Dysfunctional Testing: SAT’s One of the longest debates in recent times has been whether or not the SAT is a proper mechanism for Universities to use, when deciding which students to admit. The issue of whether the SAT is biased to a certain type of group has also arisen. These issues being that upper middle class Caucasian students are at an advantage while lower SES minority students are at a disadvantage for various reasons. I believe that the SAT does not at all provide an accurate representation of what a high school student will be capable of doing in College. Students are very diverse and have different ways of showing their intelligence so providing them with a test that is fair and as diverse as they, can be a more accurate way to show their potential. A test that can possibly cater to all sorts of ways of learning and background knowledge so that critical thinking skills can truly be reflected. A one size fits all exam does no truly measure the capacities, or real knowledge of students.
Records show that those with high test scores are typically middle class male students, and those who suffer the most are minorities especially those of lower incomes. We need to find a suitable fix for this issue, especially because of the amount of stress that is put on students and how Universities see the SAT, as a way of sorting the best and worst students. Removing the SAT test altogether or making it optional on all college applications would be a more impartial selection in the admission process. Some will argue that removing the SAT as a requirement on college applications will cause more work for the universities admission because either there will need to be supplementing paper work or the workers in admission will need to deeply review each application. I believe that carefully reviewing an application is the least that can be done especially when the choice is of granting someone the opportunity for a higher education in a university. The SAT will always work against those that are not socialized into the SAT language and syntax as a result lessening the opportunities for these students to succeed. An interesting aspect is that the SAT uses terms and situations that are much more applicable to the middle class communities, there are questions written that make a lot more sense to middle class than to their working class counterparts. It is easier for a student to comprehend a question when he or she can relate to it, rather than simply trying to imagine a scenario that you have never encountered in order try and answer a question. If the working class student is a minority, it becomes even more difficult to relate to such questions. The life of a working class minority outside of school is much different from a middle class white child. There are certain social factors that working class children have to deal with, that are out of the ordinary and not taken into account when writing the SAT questions.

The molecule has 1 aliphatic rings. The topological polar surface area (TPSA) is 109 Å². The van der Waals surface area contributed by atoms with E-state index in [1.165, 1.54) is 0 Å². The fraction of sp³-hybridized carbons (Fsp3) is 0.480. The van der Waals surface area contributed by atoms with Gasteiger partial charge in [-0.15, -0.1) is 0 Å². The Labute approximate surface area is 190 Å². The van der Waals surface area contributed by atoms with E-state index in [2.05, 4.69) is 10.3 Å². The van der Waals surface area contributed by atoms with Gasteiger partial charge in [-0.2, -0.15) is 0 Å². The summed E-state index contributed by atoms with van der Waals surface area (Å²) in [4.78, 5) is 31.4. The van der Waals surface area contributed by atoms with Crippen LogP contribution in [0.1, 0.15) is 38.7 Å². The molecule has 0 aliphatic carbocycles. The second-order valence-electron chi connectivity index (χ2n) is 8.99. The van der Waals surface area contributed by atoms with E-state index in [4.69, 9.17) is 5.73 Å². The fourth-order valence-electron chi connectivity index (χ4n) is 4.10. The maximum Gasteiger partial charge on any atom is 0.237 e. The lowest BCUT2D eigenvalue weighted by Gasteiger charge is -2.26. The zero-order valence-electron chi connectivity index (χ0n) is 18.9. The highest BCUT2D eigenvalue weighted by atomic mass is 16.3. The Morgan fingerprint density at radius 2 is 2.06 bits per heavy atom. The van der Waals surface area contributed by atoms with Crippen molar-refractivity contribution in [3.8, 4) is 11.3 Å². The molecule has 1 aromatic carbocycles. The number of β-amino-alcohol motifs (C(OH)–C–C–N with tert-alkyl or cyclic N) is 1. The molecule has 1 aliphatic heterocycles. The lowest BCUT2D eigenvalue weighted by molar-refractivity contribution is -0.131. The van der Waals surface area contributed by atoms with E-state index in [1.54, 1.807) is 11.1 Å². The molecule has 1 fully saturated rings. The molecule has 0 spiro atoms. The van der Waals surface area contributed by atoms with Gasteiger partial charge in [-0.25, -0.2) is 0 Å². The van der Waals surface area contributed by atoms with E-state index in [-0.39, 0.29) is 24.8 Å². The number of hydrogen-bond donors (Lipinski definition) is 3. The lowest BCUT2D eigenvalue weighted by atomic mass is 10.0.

The SAT exam is written by testing companies whose writers and creators consist of “ some college and high school math and English teachers, few people with literature and philosophy degrees, a medievalist historian and an archeologist” ( Sloane). The rest are testing strategists and designers. All of these writers are in the range of middle to upper class because of their profession; this alone can reflect the train of thought, level of thinking, perspective, and choice of words that are likely to be to be found on the exam. Even though there is a range of professionals who write the exam, but I did not see the title of a sociologist or anyone in the field of social sciences that could write questions that are a true reflection of today’s society and that can better grasp societal issues and try to equal the plane field. None of the SAT questions are written in a format, wording, or situations so that students of lower SES can fully understand. The point is not